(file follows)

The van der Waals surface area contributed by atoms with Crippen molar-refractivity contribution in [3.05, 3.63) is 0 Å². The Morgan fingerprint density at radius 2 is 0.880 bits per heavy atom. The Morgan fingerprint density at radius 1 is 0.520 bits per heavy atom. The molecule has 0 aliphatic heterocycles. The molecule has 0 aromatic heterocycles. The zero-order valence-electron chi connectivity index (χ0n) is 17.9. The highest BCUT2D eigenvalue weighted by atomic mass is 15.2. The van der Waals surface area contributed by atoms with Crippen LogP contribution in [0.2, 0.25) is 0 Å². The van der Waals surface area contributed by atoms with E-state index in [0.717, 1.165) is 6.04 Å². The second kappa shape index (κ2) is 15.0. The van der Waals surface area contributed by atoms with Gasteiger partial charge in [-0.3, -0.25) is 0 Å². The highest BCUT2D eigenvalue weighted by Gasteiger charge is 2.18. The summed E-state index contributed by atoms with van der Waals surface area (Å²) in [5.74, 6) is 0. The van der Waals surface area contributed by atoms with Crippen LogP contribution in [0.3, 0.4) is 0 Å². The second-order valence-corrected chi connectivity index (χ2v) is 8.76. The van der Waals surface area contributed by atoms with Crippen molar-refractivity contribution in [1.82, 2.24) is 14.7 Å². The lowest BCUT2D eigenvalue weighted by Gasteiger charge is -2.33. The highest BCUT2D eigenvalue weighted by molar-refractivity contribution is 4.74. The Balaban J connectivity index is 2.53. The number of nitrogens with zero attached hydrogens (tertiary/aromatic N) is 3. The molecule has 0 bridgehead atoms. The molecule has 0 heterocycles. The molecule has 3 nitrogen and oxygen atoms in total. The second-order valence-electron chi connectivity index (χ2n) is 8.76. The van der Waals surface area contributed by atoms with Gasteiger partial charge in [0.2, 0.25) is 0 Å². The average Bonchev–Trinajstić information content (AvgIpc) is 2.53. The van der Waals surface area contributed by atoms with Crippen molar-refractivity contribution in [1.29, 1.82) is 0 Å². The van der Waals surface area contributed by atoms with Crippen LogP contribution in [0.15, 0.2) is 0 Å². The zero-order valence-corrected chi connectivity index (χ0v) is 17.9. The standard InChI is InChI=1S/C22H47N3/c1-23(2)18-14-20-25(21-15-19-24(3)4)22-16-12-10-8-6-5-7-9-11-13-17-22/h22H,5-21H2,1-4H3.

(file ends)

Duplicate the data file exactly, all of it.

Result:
The van der Waals surface area contributed by atoms with Crippen molar-refractivity contribution in [3.05, 3.63) is 0 Å². The Morgan fingerprint density at radius 2 is 0.880 bits per heavy atom. The Morgan fingerprint density at radius 1 is 0.520 bits per heavy atom. The molecule has 0 aliphatic heterocycles. The molecule has 0 aromatic heterocycles. The zero-order valence-electron chi connectivity index (χ0n) is 17.9. The highest BCUT2D eigenvalue weighted by atomic mass is 15.2. The van der Waals surface area contributed by atoms with Crippen LogP contribution in [0.2, 0.25) is 0 Å². The van der Waals surface area contributed by atoms with E-state index in [0.717, 1.165) is 6.04 Å². The second kappa shape index (κ2) is 15.0. The van der Waals surface area contributed by atoms with Gasteiger partial charge in [-0.3, -0.25) is 0 Å². The highest BCUT2D eigenvalue weighted by Gasteiger charge is 2.18. The summed E-state index contributed by atoms with van der Waals surface area (Å²) in [5.74, 6) is 0. The van der Waals surface area contributed by atoms with Crippen LogP contribution in [0.3, 0.4) is 0 Å². The second-order valence-corrected chi connectivity index (χ2v) is 8.76. The van der Waals surface area contributed by atoms with Crippen molar-refractivity contribution in [1.82, 2.24) is 14.7 Å². The lowest BCUT2D eigenvalue weighted by Gasteiger charge is -2.33. The highest BCUT2D eigenvalue weighted by molar-refractivity contribution is 4.74. The Balaban J connectivity index is 2.53. The number of nitrogens with zero attached hydrogens (tertiary/aromatic N) is 3. The molecule has 0 bridgehead atoms. The molecule has 0 heterocycles. The molecule has 3 nitrogen and oxygen atoms in total. The second-order valence-electron chi connectivity index (χ2n) is 8.76. The van der Waals surface area contributed by atoms with Gasteiger partial charge in [0.2, 0.25) is 0 Å². The average Bonchev–Trinajstić information content (AvgIpc) is 2.53. The van der Waals surface area contributed by atoms with Crippen molar-refractivity contribution in [1.29, 1.82) is 0 Å². The van der Waals surface area contributed by atoms with Crippen LogP contribution in [0.15, 0.2) is 0 Å². The zero-order valence-corrected chi connectivity index (χ0v) is 17.9. The standard InChI is InChI=1S/C22H47N3/c1-23(2)18-14-20-25(21-15-19-24(3)4)22-16-12-10-8-6-5-7-9-11-13-17-22/h22H,5-21H2,1-4H3.